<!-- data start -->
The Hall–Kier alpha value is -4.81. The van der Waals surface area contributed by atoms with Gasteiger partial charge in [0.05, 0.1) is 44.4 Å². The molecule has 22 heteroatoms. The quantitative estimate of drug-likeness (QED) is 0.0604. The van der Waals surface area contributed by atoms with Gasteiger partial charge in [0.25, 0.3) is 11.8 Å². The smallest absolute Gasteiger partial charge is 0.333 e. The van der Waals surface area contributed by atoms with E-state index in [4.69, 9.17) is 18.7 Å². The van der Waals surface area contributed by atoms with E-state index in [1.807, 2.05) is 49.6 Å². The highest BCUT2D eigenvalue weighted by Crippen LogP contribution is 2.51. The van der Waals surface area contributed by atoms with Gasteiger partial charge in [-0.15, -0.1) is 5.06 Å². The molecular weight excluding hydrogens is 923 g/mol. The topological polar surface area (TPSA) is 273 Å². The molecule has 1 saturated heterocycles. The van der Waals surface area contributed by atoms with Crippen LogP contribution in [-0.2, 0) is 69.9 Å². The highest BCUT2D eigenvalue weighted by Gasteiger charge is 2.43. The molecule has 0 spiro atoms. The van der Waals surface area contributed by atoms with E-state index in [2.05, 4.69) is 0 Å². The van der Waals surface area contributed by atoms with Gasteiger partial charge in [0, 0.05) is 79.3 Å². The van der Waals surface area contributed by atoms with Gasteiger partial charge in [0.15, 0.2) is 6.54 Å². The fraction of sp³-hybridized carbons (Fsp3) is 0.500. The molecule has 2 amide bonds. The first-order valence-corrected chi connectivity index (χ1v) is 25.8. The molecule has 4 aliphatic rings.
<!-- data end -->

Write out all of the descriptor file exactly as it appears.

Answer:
The Hall–Kier alpha value is -4.81. The van der Waals surface area contributed by atoms with Gasteiger partial charge in [0.05, 0.1) is 44.4 Å². The molecule has 22 heteroatoms. The quantitative estimate of drug-likeness (QED) is 0.0604. The van der Waals surface area contributed by atoms with Gasteiger partial charge in [0.25, 0.3) is 11.8 Å². The smallest absolute Gasteiger partial charge is 0.333 e. The van der Waals surface area contributed by atoms with E-state index in [4.69, 9.17) is 18.7 Å². The van der Waals surface area contributed by atoms with E-state index in [1.807, 2.05) is 49.6 Å². The highest BCUT2D eigenvalue weighted by Crippen LogP contribution is 2.51. The van der Waals surface area contributed by atoms with Gasteiger partial charge in [-0.15, -0.1) is 5.06 Å². The molecular weight excluding hydrogens is 923 g/mol. The topological polar surface area (TPSA) is 273 Å². The molecule has 1 saturated heterocycles. The van der Waals surface area contributed by atoms with Crippen LogP contribution in [-0.2, 0) is 69.9 Å². The highest BCUT2D eigenvalue weighted by Gasteiger charge is 2.43. The molecule has 0 spiro atoms. The van der Waals surface area contributed by atoms with E-state index in [2.05, 4.69) is 0 Å². The van der Waals surface area contributed by atoms with Gasteiger partial charge in [0, 0.05) is 79.3 Å². The van der Waals surface area contributed by atoms with Gasteiger partial charge in [0.15, 0.2) is 6.54 Å². The fraction of sp³-hybridized carbons (Fsp3) is 0.500. The molecule has 2 amide bonds. The first-order valence-corrected chi connectivity index (χ1v) is 25.8. The molecule has 4 aliphatic rings.